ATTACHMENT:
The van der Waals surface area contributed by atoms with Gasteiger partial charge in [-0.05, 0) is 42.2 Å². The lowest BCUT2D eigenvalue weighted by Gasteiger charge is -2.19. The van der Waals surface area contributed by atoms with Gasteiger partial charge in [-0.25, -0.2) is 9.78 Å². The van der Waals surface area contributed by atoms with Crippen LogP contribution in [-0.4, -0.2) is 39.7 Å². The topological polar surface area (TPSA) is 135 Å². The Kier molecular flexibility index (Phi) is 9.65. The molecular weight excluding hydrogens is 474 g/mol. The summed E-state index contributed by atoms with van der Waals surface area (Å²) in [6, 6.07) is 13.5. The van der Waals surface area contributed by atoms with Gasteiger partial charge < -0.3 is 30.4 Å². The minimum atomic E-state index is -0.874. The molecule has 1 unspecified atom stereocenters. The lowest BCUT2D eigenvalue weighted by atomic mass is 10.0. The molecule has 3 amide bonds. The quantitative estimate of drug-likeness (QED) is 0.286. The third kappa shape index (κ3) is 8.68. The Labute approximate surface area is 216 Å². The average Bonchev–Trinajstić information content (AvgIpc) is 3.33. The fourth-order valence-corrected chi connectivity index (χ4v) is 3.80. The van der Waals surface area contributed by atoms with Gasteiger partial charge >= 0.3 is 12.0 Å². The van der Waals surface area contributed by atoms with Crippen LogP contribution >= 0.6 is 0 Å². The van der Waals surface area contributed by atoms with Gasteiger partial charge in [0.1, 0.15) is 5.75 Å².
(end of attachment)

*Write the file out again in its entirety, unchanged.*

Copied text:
The van der Waals surface area contributed by atoms with Gasteiger partial charge in [-0.05, 0) is 42.2 Å². The lowest BCUT2D eigenvalue weighted by Gasteiger charge is -2.19. The van der Waals surface area contributed by atoms with Gasteiger partial charge in [-0.25, -0.2) is 9.78 Å². The van der Waals surface area contributed by atoms with Crippen LogP contribution in [-0.4, -0.2) is 39.7 Å². The topological polar surface area (TPSA) is 135 Å². The Kier molecular flexibility index (Phi) is 9.65. The molecular weight excluding hydrogens is 474 g/mol. The summed E-state index contributed by atoms with van der Waals surface area (Å²) in [6, 6.07) is 13.5. The van der Waals surface area contributed by atoms with Gasteiger partial charge < -0.3 is 30.4 Å². The minimum atomic E-state index is -0.874. The molecule has 1 unspecified atom stereocenters. The lowest BCUT2D eigenvalue weighted by atomic mass is 10.0. The molecule has 3 amide bonds. The quantitative estimate of drug-likeness (QED) is 0.286. The third kappa shape index (κ3) is 8.68. The Labute approximate surface area is 216 Å². The average Bonchev–Trinajstić information content (AvgIpc) is 3.33. The fourth-order valence-corrected chi connectivity index (χ4v) is 3.80. The van der Waals surface area contributed by atoms with Gasteiger partial charge >= 0.3 is 12.0 Å². The van der Waals surface area contributed by atoms with Crippen LogP contribution >= 0.6 is 0 Å². The van der Waals surface area contributed by atoms with Gasteiger partial charge in [0.1, 0.15) is 5.75 Å².